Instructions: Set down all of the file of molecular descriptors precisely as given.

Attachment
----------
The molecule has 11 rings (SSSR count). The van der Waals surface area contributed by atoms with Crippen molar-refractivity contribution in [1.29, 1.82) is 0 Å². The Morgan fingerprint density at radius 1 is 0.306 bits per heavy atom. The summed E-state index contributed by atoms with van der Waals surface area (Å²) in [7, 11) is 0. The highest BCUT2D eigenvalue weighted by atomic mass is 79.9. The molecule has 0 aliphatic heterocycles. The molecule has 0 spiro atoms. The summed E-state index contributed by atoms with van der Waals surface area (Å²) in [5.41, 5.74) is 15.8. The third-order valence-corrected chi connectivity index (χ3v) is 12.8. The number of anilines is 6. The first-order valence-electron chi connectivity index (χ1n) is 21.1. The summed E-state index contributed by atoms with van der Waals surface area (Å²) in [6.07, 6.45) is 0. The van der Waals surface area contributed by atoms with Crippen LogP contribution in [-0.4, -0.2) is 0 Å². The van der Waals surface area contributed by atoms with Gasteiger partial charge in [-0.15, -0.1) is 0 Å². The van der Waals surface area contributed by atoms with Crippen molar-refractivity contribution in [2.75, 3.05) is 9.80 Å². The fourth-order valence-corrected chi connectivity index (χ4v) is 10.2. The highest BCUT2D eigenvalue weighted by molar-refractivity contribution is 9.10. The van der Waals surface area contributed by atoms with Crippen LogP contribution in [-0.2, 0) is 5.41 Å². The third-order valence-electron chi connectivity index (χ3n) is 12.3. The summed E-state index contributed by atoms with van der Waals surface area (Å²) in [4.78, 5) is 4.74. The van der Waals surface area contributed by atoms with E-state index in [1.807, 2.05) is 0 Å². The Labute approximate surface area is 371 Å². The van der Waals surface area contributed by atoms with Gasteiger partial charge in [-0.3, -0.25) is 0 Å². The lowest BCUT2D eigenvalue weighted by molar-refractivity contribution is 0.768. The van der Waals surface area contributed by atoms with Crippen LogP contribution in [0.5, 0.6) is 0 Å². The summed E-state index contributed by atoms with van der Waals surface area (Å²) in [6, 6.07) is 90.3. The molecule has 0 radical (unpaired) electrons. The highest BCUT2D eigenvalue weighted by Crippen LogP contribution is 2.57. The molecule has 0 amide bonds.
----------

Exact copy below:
The molecule has 11 rings (SSSR count). The van der Waals surface area contributed by atoms with Crippen molar-refractivity contribution in [1.29, 1.82) is 0 Å². The Morgan fingerprint density at radius 1 is 0.306 bits per heavy atom. The summed E-state index contributed by atoms with van der Waals surface area (Å²) in [7, 11) is 0. The highest BCUT2D eigenvalue weighted by atomic mass is 79.9. The molecule has 0 aliphatic heterocycles. The molecule has 0 spiro atoms. The summed E-state index contributed by atoms with van der Waals surface area (Å²) in [5.41, 5.74) is 15.8. The third-order valence-corrected chi connectivity index (χ3v) is 12.8. The number of anilines is 6. The first-order valence-electron chi connectivity index (χ1n) is 21.1. The summed E-state index contributed by atoms with van der Waals surface area (Å²) in [6.07, 6.45) is 0. The van der Waals surface area contributed by atoms with Crippen LogP contribution in [-0.4, -0.2) is 0 Å². The van der Waals surface area contributed by atoms with Gasteiger partial charge in [-0.15, -0.1) is 0 Å². The van der Waals surface area contributed by atoms with Crippen molar-refractivity contribution in [2.75, 3.05) is 9.80 Å². The fourth-order valence-corrected chi connectivity index (χ4v) is 10.2. The highest BCUT2D eigenvalue weighted by molar-refractivity contribution is 9.10. The van der Waals surface area contributed by atoms with Crippen LogP contribution in [-0.2, 0) is 5.41 Å². The third-order valence-electron chi connectivity index (χ3n) is 12.3. The summed E-state index contributed by atoms with van der Waals surface area (Å²) in [4.78, 5) is 4.74. The van der Waals surface area contributed by atoms with E-state index in [1.807, 2.05) is 0 Å². The Labute approximate surface area is 371 Å². The van der Waals surface area contributed by atoms with Gasteiger partial charge in [-0.3, -0.25) is 0 Å². The lowest BCUT2D eigenvalue weighted by molar-refractivity contribution is 0.768. The van der Waals surface area contributed by atoms with Crippen LogP contribution in [0.5, 0.6) is 0 Å². The summed E-state index contributed by atoms with van der Waals surface area (Å²) in [6, 6.07) is 90.3. The molecule has 0 radical (unpaired) electrons. The highest BCUT2D eigenvalue weighted by Crippen LogP contribution is 2.57. The molecule has 0 amide bonds.